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  • Blood pressure of 140 mm Hg or higher systolic or 90 mm Hg or higher diastolic after 20 weeks of gestation.

  • Proteinuria of 0.3 g or more in 24 hours.

  • When hypertension is present with severe features of preeclampsia, seizure prophylaxis could be beneficial.

Preeclampsia with severe features

  • Blood pressure of 160 mm Hg or higher systolic or 110 mm Hg or higher diastolic.

  • Progressive kidney injury.

  • Thrombocytopenia.

  • Hemolysis, elevated liver enzymes, low platelets (HELLP).

  • Pulmonary edema.

  • Vision changes or headache.


  • Seizures in a patient with evidence of preeclampsia.


Preeclampsia is defined as the presence of newly elevated blood pressure and proteinuria during pregnancy. Eclampsia is diagnosed when seizures develop in a patient with evidence of preeclampsia. Historically, the presence of three elements was required for the diagnosis of preeclampsia: hypertension, proteinuria, and edema. Edema was difficult to objectively quantify and is no longer a required element. In addition, proteinuria may not always be present.

Preeclampsia-eclampsia can occur any time after 20 weeks of gestation and up to 6 weeks’ postpartum. It is a disease unique to pregnancy, with the only cure being delivery of the fetus and placenta. Preeclampsia develops in approximately 7% of pregnant women in the United States; of those, eclampsia will develop in 5% (0.04% of pregnant women). Primiparas are most frequently affected; however, the incidence of preeclampsia-eclampsia is increased with multi-fetal pregnancies, chronic hypertension, diabetes mellitus, kidney disease, collagen-vascular and autoimmune disorders, and gestational trophoblastic disease. Uncontrolled eclampsia is a significant cause of maternal death. The cause of preeclampsia-eclampsia is not known, but it is likely a multifactorial, two-stage process. The first stage is thought to be a disturbance in placental implantation involving the spiral arteries very early in gestation. The abnormal placental perfusion that results leads to the formation of noxious free radicals. The second stage is characterized by excessive inflammation causing endothelial damage, vasospasm, and finally clinical signs and symptoms. An immunologic component to preeclampsia-eclampsia has been proposed, citing the increased incidence in primigravidas. This entire process is likely enhanced by environmental factors, genetic predisposition, and preexisting maternal disease.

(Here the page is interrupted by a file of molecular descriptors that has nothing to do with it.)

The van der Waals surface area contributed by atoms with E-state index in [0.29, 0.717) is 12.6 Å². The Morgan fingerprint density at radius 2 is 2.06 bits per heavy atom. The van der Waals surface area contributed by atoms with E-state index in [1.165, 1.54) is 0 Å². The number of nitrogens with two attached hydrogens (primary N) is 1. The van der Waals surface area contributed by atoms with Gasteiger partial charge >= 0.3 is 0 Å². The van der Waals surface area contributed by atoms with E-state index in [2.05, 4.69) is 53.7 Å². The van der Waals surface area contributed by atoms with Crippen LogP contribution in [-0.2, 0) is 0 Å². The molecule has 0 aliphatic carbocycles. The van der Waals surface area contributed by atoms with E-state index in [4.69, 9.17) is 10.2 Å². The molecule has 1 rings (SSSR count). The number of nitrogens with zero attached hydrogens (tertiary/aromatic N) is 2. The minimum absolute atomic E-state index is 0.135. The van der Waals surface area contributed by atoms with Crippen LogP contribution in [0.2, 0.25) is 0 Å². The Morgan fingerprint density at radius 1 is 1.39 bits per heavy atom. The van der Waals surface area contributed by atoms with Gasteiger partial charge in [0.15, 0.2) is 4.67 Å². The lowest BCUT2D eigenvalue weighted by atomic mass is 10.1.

Clinically, the severity of preeclampsia-eclampsia can be measured with reference to the six major sites in which it exerts its effects: the central nervous system, the kidneys, the liver, the hematologic system, the vascular system, and the fetal-placental unit. By evaluating each of these areas for the presence of mild to severe preeclampsia, the degree of involvement can be assessed, and an appropriate management plan can be formulated that balances the severity of disease and gestational age (Table 19–3).

Table 19–3.Indicators of mild to moderate versus severe preeclampsia-eclampsia.

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